I wish I had an easy answer for you but it takes some work and education. You can only determine how much risk you need by having a plan and digging into the details. Planning for spending needs and your other goals while taking rising costs into account is critical if you want to have some confidence. Remember Yogi Berra’s wisdom, “If you don’t know where you’re going, you might wind up someplace else.”

A good financial plan includes what your goals and future spending will cost (factoring in rising costs). Then you work it back to the present using the time-value-of-money. By comparing the future costs to your resources, you can calculate the return you are going to need in order to make all this work out. The result of this exercise provides a more meaningful, personal benchmark than an industry index that has little to do with your life.

Your Personal Index Number

Once again, how much does your portfolio need to return in order to meet your goals and priorities, keep up with rising costs, and last your lifetime?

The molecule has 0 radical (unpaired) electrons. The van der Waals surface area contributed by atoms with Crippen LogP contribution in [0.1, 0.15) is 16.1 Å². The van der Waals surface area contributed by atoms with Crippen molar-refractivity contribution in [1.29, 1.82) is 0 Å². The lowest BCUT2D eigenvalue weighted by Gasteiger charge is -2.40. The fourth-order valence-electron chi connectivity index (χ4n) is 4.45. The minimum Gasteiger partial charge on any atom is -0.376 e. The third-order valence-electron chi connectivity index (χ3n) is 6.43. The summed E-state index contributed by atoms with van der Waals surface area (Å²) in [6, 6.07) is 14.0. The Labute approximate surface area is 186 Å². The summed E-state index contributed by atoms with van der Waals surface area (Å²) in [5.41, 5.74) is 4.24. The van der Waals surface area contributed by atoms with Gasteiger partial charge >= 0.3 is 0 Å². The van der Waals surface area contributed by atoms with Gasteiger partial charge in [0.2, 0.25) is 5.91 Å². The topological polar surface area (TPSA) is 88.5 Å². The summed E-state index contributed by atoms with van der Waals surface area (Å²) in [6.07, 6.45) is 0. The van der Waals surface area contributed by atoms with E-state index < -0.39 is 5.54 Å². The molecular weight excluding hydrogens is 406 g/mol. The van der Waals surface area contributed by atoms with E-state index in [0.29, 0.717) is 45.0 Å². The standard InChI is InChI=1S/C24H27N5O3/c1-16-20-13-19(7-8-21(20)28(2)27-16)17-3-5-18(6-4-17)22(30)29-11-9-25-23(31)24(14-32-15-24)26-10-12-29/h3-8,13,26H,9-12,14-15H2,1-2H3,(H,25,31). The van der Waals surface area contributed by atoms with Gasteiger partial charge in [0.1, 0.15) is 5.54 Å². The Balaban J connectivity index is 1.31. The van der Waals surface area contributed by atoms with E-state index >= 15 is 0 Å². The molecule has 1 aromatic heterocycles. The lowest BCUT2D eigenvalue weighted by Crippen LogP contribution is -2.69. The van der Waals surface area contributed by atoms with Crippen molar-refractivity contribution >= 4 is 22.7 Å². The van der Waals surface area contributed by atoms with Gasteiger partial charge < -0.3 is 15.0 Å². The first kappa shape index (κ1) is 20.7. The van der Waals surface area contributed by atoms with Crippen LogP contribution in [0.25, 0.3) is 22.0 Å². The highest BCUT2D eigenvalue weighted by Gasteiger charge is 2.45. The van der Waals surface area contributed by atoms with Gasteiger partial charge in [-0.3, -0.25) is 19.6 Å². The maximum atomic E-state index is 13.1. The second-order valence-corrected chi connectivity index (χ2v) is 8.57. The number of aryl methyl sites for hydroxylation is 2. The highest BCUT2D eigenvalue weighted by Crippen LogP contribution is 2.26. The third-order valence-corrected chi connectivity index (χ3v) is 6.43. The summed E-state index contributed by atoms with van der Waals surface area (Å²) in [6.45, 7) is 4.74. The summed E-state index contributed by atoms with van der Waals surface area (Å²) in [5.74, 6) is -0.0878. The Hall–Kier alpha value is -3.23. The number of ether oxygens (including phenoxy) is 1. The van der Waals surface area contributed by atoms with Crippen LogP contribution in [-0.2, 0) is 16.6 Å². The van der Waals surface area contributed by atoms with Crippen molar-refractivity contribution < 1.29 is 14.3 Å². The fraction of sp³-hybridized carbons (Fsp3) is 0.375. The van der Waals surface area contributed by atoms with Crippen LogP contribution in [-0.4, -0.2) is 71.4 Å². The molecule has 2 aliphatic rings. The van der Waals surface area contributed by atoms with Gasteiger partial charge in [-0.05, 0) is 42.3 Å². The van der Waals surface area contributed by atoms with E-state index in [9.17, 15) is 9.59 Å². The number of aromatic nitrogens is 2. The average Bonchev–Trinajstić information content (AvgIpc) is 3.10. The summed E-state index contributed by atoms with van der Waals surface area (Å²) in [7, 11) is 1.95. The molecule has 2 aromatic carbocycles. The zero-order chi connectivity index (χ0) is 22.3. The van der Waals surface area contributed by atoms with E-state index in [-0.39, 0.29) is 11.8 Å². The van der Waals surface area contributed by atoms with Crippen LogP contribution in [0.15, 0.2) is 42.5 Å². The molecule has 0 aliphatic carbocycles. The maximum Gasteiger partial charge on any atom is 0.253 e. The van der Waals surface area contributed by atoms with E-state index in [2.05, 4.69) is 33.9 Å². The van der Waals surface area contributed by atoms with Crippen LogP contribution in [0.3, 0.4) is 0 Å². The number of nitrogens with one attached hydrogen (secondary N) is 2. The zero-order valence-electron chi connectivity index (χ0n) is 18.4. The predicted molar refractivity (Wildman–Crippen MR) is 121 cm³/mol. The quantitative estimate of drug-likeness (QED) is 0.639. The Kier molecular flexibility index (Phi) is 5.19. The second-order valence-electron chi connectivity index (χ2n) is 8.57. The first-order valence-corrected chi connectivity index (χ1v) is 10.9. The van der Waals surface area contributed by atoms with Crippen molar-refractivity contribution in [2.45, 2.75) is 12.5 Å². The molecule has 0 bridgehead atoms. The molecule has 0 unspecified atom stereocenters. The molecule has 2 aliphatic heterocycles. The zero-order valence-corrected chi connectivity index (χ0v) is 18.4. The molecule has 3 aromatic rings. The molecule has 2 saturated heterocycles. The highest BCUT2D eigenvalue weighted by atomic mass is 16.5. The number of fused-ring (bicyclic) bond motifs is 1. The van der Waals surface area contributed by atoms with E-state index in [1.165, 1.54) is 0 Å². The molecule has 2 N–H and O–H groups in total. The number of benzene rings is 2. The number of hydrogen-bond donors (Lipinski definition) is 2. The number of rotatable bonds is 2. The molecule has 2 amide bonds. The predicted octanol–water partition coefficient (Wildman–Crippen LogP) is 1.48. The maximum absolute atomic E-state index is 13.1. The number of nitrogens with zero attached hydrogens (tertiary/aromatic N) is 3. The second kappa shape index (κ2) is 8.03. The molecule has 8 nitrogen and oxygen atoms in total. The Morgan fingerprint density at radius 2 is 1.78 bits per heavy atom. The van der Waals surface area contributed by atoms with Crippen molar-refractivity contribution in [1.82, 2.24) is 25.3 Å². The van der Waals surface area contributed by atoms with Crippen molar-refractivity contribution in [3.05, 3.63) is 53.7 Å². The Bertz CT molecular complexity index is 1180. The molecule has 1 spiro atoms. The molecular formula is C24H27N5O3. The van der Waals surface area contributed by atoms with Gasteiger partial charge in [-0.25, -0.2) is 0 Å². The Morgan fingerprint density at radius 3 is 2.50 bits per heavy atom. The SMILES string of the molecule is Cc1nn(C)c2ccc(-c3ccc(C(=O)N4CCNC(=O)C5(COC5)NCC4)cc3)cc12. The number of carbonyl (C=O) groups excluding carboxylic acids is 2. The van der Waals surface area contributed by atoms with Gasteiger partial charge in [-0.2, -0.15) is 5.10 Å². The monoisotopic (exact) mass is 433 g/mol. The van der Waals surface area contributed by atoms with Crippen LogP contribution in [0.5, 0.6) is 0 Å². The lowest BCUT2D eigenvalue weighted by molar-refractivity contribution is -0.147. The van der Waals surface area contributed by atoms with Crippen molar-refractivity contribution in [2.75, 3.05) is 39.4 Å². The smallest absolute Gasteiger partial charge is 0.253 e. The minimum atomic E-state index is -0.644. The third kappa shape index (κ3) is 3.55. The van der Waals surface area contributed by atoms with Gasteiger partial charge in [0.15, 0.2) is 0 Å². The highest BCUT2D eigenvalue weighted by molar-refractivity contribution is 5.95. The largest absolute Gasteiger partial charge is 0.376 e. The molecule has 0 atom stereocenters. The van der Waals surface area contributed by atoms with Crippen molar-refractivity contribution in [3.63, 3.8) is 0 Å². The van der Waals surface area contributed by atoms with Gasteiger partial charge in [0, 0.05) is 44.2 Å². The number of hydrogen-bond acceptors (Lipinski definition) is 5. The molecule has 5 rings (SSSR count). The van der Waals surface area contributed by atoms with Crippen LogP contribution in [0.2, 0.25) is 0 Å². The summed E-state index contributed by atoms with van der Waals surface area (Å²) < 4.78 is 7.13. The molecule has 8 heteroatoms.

To determine your number you have three options.

1. Take the time learning financial planning, time-value-of-money concepts, and advanced spreadsheet functions and figure it out yourself. It’s not rocket science but it is a lot of work.

2. You can use the very popular Ostrich method - bury your head in the sand and hope it all works out.

3. You can find a good financial planner and ask them to do the analysis.

All three options have costs; whether time, money, or stress.

In our practice we call the result of this analysis the Family Index Number. It is unique to each family and their plan. It is one of the outputs from a financial and retirement income plan and represents the minimum return (and conversely the minimum risk) needed in order to meet your goals and have your money last your lifetime.